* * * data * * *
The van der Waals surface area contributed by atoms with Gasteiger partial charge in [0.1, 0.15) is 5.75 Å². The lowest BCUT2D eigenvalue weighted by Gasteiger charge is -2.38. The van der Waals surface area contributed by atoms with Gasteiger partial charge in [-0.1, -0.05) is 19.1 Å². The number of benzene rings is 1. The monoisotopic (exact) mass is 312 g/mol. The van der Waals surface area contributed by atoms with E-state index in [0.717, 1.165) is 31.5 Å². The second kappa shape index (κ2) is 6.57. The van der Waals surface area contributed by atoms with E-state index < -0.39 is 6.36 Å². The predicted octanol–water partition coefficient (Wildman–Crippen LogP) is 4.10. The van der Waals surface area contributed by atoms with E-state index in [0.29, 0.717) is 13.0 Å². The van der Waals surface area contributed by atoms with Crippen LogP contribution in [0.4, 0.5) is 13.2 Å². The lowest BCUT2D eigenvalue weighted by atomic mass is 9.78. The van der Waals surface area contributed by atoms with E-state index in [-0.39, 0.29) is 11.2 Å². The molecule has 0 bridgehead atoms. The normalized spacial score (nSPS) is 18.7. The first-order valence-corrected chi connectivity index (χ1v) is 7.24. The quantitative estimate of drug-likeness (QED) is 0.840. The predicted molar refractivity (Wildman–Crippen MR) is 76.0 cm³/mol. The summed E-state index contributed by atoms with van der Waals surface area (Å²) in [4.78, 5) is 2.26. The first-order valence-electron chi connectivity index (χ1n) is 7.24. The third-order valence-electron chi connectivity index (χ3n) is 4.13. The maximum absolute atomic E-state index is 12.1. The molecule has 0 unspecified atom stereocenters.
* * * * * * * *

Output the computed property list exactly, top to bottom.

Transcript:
The van der Waals surface area contributed by atoms with Gasteiger partial charge in [0.1, 0.15) is 5.75 Å². The lowest BCUT2D eigenvalue weighted by Gasteiger charge is -2.38. The van der Waals surface area contributed by atoms with Gasteiger partial charge in [-0.1, -0.05) is 19.1 Å². The number of benzene rings is 1. The monoisotopic (exact) mass is 312 g/mol. The van der Waals surface area contributed by atoms with E-state index in [0.717, 1.165) is 31.5 Å². The second kappa shape index (κ2) is 6.57. The van der Waals surface area contributed by atoms with E-state index < -0.39 is 6.36 Å². The predicted octanol–water partition coefficient (Wildman–Crippen LogP) is 4.10. The van der Waals surface area contributed by atoms with E-state index in [0.29, 0.717) is 13.0 Å². The van der Waals surface area contributed by atoms with Crippen LogP contribution in [0.4, 0.5) is 13.2 Å². The lowest BCUT2D eigenvalue weighted by atomic mass is 9.78. The van der Waals surface area contributed by atoms with E-state index in [-0.39, 0.29) is 11.2 Å². The molecule has 0 bridgehead atoms. The normalized spacial score (nSPS) is 18.7. The first-order valence-corrected chi connectivity index (χ1v) is 7.24. The quantitative estimate of drug-likeness (QED) is 0.840. The predicted molar refractivity (Wildman–Crippen MR) is 76.0 cm³/mol. The summed E-state index contributed by atoms with van der Waals surface area (Å²) in [4.78, 5) is 2.26. The first-order valence-electron chi connectivity index (χ1n) is 7.24. The third-order valence-electron chi connectivity index (χ3n) is 4.13. The maximum absolute atomic E-state index is 12.1. The molecule has 0 unspecified atom stereocenters.